The Cross River House of Assembly has passed 101 bills and over 340 motions, since its inauguration in 2015, Mr John Gaul-Lebohe, the Speaker, said on Tuesday.
The speaker, who disclosed this in an interview with the News Agency of Nigeria (NAN) in Calabar, said 38 out of the 139 bills proposed were at various stages on the floor of the House.
“From June 2015 when we assumed office till date, the Cross River House of Assembly has proposed a total of about 139 bills and taken 340 motions.
“101 of these bills have been signed into law by the state government, while 38 are still being considered.
“The Cross River House of Assembly was rated the best by the Legislative Institute of Nigeria for the 2015/2016 legislative year.
“If you check the Institute of Legislative Studies of Nigeria, I think we are the only House of Assembly with the highest number of bills passed so far,’’ he said.
Gaul-Lebo added that Gov. Ben Ayade of Cross River had given assent to over 90 per cent of the bills, which were people-oriented and meant to provide safe social services for the citizenry.
He listed some of the bills to include: Cross River Infrastructure Development Fund bill; Greater Calabar City Development bill; Water Front Infrastructure Agency bill; Kidnapping Prohibition bill, Corporate Social Responsibility bill, and Social Housing Scheme bill, among others.
The speaker added that the 2019 state budget of N1.043 trillion tagged ‘Budget of Qabalistic Densification’ had also been passed and forwarded to the governor for his assent.
He said that the house under his leadership created the Legislative Direction Framework for 2015-2019 and highlighted the first item, that at least 100 bills be proposed to set a record in the state and Nigeria.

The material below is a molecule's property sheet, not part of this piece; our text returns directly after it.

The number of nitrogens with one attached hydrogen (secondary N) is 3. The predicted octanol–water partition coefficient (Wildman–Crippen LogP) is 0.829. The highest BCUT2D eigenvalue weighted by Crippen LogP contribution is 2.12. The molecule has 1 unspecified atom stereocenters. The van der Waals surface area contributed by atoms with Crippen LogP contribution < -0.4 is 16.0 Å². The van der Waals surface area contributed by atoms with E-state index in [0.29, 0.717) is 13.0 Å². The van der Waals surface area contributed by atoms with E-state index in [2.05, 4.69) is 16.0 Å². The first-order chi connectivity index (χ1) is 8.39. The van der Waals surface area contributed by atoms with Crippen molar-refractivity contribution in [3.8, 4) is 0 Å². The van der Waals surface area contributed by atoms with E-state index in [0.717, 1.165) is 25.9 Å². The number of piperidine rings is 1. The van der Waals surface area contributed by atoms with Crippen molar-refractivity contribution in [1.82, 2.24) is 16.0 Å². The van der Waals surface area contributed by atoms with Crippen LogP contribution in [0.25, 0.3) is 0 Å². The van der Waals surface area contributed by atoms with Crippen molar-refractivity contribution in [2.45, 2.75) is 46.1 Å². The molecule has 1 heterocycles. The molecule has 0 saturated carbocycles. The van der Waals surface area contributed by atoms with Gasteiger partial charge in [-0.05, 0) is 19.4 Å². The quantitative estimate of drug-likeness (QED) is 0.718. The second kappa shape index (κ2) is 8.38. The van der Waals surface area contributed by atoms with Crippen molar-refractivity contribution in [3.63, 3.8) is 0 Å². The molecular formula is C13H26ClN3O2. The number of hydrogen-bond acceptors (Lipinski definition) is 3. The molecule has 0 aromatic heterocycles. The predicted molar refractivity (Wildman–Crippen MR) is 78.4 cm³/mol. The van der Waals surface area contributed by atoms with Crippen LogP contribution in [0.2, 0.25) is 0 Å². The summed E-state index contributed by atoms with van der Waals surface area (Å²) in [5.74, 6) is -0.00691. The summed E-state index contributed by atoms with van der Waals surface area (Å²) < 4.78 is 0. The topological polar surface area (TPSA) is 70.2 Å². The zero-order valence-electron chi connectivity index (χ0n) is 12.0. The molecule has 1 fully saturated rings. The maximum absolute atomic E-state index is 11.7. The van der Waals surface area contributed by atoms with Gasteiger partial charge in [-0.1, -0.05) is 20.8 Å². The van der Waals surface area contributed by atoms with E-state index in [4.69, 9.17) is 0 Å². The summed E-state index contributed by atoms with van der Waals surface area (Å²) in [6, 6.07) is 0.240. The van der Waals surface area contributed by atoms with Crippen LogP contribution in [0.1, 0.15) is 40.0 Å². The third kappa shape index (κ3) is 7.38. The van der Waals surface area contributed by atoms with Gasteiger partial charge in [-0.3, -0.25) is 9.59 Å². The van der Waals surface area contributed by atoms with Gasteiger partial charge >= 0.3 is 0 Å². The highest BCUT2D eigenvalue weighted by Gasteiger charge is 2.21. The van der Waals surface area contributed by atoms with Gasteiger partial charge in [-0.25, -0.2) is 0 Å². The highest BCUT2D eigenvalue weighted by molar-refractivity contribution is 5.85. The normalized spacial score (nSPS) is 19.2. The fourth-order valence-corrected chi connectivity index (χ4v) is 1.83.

“Within my legislative direction, I thought that we also needed to support the state government to have Legislative Purpose Vehicles that can help to develop the state industrial sector and today we can see the number of industries in the state.
“We have a robust working relationship with the judiciary and executive arms in the state such that for the first time, the judiciary sponsored a bill through the Administration of Criminal Justice Law.
“That relationship has worked out well. We try to ensure that there is a clear understanding and workings among all the arms.
“A lot of people in this clime believe that once the executive and the legislature are working together, then the legislators are called rubber stamp,” he said.
He said that the constitution states clearly roles of each of the arms, saying “should there be anyone that do not want the executive and legislature to work in harmony, then, they should change the constitution.
“The constitution is designed around the relationship management framework between the executive, legislature and the judiciary.
“If as speaker, I cannot create a good relationship with the executive, then I will destroy the state and plunge it into pandemonium,’’ he said. (NAN)